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Boiling Point,

FIGURE 10.14 Vapor pressure of sulfuric acid as a function of temperature using the Ayers et al. (1980) and Kulmala and Laaksonen (1990) estimates. (Reprinted with permission from Kulmala, M. and Laaksonen, A. Binary nucleation of water sulfuric acid system. Comparison of classical theories with different H2S04 saturation vapor pressure, J. Chem. Phys. 93, 696-701. Copyright 1990 American Institute of Physics.)

Temperature, K

FIGURE 10.14 Vapor pressure of sulfuric acid as a function of temperature using the Ayers et al. (1980) and Kulmala and Laaksonen (1990) estimates. (Reprinted with permission from Kulmala, M. and Laaksonen, A. Binary nucleation of water sulfuric acid system. Comparison of classical theories with different H2S04 saturation vapor pressure, J. Chem. Phys. 93, 696-701. Copyright 1990 American Institute of Physics.)

The saturation vapor pressure of pure sulfuric acid, /?h2so4 > ^een an elusive quantity. Roedel (1979), Ayers et al. (1980), and Kulmala and Laaksonen (1990) have argued that />h2so4 = 1-3 ± 1.0 x 10"8 atm (13 ± lOppb) at 296 K. The temperature dependence of the saturation vapor pressure as a function of temperature is shown in Figure 10.14.

The variation of the vapor pressure of H2SO4 in a mixture with water over a flat surface as a function of composition at ambient temperatures is shown in Figure 10.15. Information on Figures 10.13, 10.14, and 10.15 can be combined to obtain most of the required information about sulfuric acid properties in the atmosphere. For example, let us calculate the expected H2SO4 concentrations, focusing only on the H2SO4—H2O system. If the relative humidity exceeds 50%, the H2SO4 concentration in solution will be less than 40% by mass, and the H2SC>4 mole fraction is less than 0.1 (Figure 10.13). For a temperature equal to 20°C, this corresponds to equilibrium vapor pressures less than 10"12 mm Hg. Under all conditions the concentration of H2SO4 in the gas phase is much less than the aerosol sulfate concentration.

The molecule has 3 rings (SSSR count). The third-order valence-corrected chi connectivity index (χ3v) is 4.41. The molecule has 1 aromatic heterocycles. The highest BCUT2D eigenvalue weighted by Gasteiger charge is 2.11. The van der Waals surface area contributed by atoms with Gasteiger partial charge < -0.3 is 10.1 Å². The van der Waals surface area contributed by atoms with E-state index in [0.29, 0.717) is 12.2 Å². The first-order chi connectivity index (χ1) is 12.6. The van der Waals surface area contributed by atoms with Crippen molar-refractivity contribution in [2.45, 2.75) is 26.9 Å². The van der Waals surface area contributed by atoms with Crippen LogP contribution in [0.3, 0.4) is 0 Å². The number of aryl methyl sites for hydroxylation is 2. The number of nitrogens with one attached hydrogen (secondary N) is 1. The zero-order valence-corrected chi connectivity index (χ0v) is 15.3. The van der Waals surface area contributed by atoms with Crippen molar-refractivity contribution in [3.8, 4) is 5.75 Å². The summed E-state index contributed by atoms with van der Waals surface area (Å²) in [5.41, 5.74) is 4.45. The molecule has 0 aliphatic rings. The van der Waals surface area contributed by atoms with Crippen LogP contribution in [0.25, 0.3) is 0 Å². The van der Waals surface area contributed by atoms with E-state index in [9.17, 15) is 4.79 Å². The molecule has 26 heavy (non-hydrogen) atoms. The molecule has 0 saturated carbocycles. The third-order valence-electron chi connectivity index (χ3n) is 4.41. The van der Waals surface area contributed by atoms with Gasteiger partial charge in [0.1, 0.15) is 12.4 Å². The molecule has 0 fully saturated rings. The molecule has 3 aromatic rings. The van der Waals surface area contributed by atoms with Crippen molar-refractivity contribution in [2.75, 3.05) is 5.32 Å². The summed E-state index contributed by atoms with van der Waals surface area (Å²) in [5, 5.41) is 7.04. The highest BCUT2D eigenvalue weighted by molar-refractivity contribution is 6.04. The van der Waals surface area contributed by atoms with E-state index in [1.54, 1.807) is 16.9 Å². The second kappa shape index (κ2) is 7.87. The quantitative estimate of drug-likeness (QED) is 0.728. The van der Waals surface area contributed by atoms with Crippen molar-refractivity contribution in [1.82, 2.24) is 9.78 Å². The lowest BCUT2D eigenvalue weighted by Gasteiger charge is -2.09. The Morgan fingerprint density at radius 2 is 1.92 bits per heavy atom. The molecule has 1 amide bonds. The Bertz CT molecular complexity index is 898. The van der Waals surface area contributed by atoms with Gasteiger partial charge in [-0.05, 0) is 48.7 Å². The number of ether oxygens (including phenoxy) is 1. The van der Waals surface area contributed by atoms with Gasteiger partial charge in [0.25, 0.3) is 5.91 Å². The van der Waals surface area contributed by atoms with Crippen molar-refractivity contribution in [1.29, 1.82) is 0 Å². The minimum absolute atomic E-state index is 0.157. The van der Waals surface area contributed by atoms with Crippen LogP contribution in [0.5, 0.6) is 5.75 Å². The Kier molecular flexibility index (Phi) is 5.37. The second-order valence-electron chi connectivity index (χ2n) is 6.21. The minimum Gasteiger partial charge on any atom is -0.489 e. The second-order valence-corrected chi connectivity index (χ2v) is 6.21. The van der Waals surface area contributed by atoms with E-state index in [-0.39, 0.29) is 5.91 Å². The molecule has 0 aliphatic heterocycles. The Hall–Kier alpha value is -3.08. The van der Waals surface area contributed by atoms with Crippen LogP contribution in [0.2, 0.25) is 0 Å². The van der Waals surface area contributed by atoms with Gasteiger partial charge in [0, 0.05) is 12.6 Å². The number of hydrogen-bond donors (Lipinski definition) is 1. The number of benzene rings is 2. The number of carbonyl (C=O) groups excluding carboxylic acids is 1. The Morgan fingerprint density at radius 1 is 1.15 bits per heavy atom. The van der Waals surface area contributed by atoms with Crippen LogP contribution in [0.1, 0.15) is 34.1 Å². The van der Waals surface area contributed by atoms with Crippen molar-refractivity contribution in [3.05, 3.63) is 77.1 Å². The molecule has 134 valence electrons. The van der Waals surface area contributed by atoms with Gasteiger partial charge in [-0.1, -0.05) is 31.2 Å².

The role of the Kelvin effect on the composition of atmospheric H2S04 —H2O droplets is illustrated in Figure 10.16. If the effect were negligible the equilibrium aerosol composition would not be a function of its size. This is the case for particles larger than 0.1 pm in diameter. For smaller particles the H2SO4 mole fraction in the droplet is highly dependent on particle size. Also notice that for a fixed droplet size, the water concentration increases as the relative humidity increases.

The sulfuric acid-water system reactions are shown in Table 10.7. Note that the reaction H2S04(g) — H2S04(aq) is not included as H2S04(aq) can be assumed to completely dissociate to HSO4 in the atmosphere for all practical purposes.

H2S04 Mole Fraction

FIGURE 10.15 Equilibrium vapor pressure of H2S04 in a mixture with water over a flat surface as a function of composition and temperature.

FIGURE 10.15 Equilibrium vapor pressure of H2S04 in a mixture with water over a flat surface as a function of composition and temperature.

Particle Diameter, (im

FIGURE 10.16 Equilibrium concentration of H2S04 in a spherical droplet of H2S04 and H20 as a function of relative humidity and droplet diameter.

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